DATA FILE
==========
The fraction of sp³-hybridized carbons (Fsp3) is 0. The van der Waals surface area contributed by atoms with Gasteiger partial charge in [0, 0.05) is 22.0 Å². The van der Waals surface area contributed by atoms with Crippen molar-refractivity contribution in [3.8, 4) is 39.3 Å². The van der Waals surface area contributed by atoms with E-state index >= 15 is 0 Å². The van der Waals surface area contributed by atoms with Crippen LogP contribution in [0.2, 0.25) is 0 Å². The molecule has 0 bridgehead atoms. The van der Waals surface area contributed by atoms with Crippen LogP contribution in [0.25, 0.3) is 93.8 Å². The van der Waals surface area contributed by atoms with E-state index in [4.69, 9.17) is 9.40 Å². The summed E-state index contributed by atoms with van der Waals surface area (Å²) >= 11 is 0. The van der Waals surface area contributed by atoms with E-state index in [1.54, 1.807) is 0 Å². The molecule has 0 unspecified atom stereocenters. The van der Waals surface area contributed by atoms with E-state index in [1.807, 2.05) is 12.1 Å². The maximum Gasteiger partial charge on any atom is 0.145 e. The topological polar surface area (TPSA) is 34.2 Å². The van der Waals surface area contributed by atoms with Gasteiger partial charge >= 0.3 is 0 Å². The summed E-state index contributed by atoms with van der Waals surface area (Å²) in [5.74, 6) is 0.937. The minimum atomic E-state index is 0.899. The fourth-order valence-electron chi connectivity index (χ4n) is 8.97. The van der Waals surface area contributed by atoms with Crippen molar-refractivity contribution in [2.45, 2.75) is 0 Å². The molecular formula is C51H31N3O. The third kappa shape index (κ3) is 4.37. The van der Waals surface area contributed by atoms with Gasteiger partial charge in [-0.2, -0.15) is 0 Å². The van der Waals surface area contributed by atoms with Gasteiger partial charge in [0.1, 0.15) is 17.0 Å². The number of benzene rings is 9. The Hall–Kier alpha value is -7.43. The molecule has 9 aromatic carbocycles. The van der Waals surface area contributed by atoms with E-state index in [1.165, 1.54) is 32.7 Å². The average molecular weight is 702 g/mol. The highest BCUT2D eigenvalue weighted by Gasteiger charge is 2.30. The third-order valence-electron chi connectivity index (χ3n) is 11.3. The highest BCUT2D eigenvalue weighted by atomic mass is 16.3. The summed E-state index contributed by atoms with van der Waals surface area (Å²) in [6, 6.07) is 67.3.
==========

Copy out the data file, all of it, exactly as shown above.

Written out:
The fraction of sp³-hybridized carbons (Fsp3) is 0. The van der Waals surface area contributed by atoms with Gasteiger partial charge in [0, 0.05) is 22.0 Å². The van der Waals surface area contributed by atoms with Crippen molar-refractivity contribution in [3.8, 4) is 39.3 Å². The van der Waals surface area contributed by atoms with E-state index >= 15 is 0 Å². The van der Waals surface area contributed by atoms with Crippen LogP contribution in [0.2, 0.25) is 0 Å². The molecule has 0 bridgehead atoms. The van der Waals surface area contributed by atoms with Crippen LogP contribution in [0.25, 0.3) is 93.8 Å². The van der Waals surface area contributed by atoms with E-state index in [4.69, 9.17) is 9.40 Å². The summed E-state index contributed by atoms with van der Waals surface area (Å²) >= 11 is 0. The van der Waals surface area contributed by atoms with E-state index in [1.54, 1.807) is 0 Å². The molecule has 0 unspecified atom stereocenters. The van der Waals surface area contributed by atoms with E-state index in [1.807, 2.05) is 12.1 Å². The maximum Gasteiger partial charge on any atom is 0.145 e. The topological polar surface area (TPSA) is 34.2 Å². The van der Waals surface area contributed by atoms with Gasteiger partial charge >= 0.3 is 0 Å². The summed E-state index contributed by atoms with van der Waals surface area (Å²) in [5.74, 6) is 0.937. The minimum atomic E-state index is 0.899. The fourth-order valence-electron chi connectivity index (χ4n) is 8.97. The van der Waals surface area contributed by atoms with Crippen molar-refractivity contribution in [2.45, 2.75) is 0 Å². The molecular formula is C51H31N3O. The third kappa shape index (κ3) is 4.37. The van der Waals surface area contributed by atoms with Gasteiger partial charge in [-0.2, -0.15) is 0 Å². The van der Waals surface area contributed by atoms with Gasteiger partial charge in [0.1, 0.15) is 17.0 Å². The number of benzene rings is 9. The Hall–Kier alpha value is -7.43. The molecule has 9 aromatic carbocycles. The van der Waals surface area contributed by atoms with E-state index in [1.165, 1.54) is 32.7 Å². The average molecular weight is 702 g/mol. The highest BCUT2D eigenvalue weighted by Gasteiger charge is 2.30. The third-order valence-electron chi connectivity index (χ3n) is 11.3. The highest BCUT2D eigenvalue weighted by atomic mass is 16.3. The summed E-state index contributed by atoms with van der Waals surface area (Å²) in [6, 6.07) is 67.3.